'Smart Billboards' Stare into Consumers' Souls

Dennis Faas's picture

A collection of entrepreneurs are now hoping to do for billboards what clicks have done for Internet advertisers. Billboards are slowly becoming equipped with small cameras that record the age, gender and duration of time consumers stare at advertisements. The information is then transmitted to a central database for analysis.

Advertisers measure the success of their products by paying close attention to the demographics of their audience. This data can easily be collected if extracted via Internet, television, and print resources, but what about seemingly immeasurable advertisements like those found on billboards? The only way to measure the effectiveness of these types of advertisements is to consider traffic counts and highway reports, though this cannot guarantee that those driving past actually look at the billboards. (Source: impactlab.com)

Many believe that "smart billboards" will raise a number of privacy concerns. While the public has accepted being under surveillance in some locations such as grocery stores and banks, the consensus among many is that the invasion of privacy in these situations are necessary for the safety of the general public.

Others are outraged that "smart billboards" lack warning signs and offer no indication that consumers are being watched.

The start-up companies behind the cameras have argued that the software used in the billboards does not store any actual images or videos. The cameras use specialized software to determine a silhouette of a person standing in front of a billboard. It then analyzes facial features (cheekbone height; distance between nose and chin) to determine the gender and age of the consumer. (Source: nytimes.com)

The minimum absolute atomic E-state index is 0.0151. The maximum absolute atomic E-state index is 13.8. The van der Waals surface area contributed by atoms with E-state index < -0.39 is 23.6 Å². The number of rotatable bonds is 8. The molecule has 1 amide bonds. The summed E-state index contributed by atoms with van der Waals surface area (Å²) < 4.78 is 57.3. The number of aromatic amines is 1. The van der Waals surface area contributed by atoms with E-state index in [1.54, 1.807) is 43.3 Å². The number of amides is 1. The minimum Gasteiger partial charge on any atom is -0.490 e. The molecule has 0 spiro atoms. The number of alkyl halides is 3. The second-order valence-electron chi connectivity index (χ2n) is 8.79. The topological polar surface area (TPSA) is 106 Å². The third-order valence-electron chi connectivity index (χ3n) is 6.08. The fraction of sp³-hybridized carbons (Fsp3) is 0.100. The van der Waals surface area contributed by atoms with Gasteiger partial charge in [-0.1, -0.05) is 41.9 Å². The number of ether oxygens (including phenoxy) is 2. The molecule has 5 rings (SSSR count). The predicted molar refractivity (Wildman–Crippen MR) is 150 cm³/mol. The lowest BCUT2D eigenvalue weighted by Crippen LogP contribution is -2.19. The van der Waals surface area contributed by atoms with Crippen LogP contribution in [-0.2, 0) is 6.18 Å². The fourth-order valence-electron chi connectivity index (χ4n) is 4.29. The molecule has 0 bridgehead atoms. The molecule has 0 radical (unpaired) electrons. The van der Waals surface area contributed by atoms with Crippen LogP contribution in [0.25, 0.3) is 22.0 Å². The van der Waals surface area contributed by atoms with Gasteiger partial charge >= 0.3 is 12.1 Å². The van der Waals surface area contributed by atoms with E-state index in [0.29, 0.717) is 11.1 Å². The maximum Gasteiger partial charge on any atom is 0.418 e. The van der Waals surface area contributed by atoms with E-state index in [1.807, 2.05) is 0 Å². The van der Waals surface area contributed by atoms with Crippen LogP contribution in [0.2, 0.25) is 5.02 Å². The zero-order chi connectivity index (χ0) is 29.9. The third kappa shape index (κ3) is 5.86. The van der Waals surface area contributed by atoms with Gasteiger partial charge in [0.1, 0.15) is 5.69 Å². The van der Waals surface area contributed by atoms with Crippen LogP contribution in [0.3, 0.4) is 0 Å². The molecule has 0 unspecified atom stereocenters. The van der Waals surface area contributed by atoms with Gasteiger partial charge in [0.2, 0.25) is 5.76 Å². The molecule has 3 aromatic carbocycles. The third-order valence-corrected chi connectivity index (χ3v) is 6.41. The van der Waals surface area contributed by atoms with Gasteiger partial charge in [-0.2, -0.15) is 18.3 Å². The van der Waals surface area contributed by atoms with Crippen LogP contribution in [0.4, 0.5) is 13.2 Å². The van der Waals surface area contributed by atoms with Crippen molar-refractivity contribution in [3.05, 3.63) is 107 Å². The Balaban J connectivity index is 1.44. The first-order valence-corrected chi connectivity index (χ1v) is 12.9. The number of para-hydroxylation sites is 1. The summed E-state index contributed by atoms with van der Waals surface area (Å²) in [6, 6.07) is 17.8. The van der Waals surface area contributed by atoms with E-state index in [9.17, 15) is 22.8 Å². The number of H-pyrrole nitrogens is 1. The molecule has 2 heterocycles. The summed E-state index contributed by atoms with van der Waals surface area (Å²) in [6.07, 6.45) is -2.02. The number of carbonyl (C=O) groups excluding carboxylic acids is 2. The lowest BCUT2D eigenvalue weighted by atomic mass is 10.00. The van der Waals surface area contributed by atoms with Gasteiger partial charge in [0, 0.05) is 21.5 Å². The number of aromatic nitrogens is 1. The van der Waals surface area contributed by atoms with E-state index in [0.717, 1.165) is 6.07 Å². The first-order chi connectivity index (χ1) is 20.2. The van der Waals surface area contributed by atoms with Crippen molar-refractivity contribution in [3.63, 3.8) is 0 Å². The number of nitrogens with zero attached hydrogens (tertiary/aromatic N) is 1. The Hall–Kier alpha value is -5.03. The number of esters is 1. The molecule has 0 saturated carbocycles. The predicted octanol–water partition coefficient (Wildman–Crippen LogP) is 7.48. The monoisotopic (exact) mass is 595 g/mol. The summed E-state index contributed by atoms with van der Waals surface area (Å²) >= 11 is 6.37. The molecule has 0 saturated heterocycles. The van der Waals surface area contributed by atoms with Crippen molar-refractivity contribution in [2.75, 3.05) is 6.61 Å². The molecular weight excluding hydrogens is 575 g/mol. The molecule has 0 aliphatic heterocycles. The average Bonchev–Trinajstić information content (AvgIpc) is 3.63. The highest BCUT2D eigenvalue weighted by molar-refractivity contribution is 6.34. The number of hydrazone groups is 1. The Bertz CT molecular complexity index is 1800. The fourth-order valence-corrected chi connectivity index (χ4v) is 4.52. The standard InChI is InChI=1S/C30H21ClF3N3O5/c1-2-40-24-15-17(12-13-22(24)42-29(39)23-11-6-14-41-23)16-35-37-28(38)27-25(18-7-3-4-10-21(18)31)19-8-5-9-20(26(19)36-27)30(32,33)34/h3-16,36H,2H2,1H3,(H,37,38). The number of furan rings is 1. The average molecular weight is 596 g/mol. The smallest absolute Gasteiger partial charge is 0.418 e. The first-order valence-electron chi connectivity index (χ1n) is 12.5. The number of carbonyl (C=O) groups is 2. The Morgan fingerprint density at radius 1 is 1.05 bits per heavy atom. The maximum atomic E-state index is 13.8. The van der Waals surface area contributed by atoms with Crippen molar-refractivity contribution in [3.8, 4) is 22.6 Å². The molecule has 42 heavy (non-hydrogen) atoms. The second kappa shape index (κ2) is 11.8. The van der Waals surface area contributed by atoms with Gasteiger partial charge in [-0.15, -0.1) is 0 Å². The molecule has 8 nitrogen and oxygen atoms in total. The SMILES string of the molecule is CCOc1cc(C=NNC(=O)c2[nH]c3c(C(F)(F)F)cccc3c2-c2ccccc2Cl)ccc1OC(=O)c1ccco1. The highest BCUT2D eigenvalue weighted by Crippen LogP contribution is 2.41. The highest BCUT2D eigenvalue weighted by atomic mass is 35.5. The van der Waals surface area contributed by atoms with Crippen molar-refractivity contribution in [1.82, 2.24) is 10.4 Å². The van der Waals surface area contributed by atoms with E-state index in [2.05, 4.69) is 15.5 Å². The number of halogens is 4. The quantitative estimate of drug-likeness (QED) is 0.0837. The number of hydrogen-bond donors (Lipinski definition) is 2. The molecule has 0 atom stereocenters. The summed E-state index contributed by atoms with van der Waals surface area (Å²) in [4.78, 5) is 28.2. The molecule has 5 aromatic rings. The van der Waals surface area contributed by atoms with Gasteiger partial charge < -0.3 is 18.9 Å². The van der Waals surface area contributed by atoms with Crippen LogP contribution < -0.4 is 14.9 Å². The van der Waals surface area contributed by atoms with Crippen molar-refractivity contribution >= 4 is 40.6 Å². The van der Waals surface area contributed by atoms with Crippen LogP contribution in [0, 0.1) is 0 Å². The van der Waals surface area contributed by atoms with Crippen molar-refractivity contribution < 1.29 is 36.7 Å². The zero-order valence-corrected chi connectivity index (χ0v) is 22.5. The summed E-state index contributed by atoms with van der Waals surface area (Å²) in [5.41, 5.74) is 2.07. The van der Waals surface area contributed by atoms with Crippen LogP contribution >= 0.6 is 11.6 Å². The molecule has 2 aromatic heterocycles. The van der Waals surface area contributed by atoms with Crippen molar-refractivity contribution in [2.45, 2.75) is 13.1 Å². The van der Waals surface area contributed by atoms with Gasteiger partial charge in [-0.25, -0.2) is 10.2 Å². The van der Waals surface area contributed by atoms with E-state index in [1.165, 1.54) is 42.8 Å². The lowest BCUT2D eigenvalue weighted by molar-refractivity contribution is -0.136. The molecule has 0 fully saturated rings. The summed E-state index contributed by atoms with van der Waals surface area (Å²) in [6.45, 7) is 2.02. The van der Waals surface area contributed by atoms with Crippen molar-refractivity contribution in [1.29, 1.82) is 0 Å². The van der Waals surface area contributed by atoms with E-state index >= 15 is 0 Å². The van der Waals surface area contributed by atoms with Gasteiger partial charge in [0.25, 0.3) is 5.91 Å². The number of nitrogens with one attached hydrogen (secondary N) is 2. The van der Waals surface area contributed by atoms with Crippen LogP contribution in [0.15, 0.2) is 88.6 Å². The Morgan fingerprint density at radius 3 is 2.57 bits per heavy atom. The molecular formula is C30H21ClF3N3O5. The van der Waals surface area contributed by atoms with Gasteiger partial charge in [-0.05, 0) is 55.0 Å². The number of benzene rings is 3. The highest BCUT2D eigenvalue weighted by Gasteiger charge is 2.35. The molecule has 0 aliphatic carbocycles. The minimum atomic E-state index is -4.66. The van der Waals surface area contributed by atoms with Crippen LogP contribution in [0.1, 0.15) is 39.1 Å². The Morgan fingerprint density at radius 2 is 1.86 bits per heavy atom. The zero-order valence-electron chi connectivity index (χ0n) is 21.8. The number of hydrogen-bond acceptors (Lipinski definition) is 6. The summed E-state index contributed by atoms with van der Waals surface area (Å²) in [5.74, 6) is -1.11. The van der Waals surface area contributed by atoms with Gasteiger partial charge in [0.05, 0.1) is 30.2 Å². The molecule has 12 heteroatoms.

But why is this information important?

Advertisers will use the data collected from "smart billboards" to immediately show different products depending on who is standing in front of the billboard. A 15-year-old male will almost always see a different product advertised compared to those a 55-year-old female would see.

"Smart billboards" have started to appear in places all over China and in parts of Europe. While the introduction into North America is slow and forthcoming, surveillance billboards could spread in popularity depending on the ways in which the public responds to these initial models.

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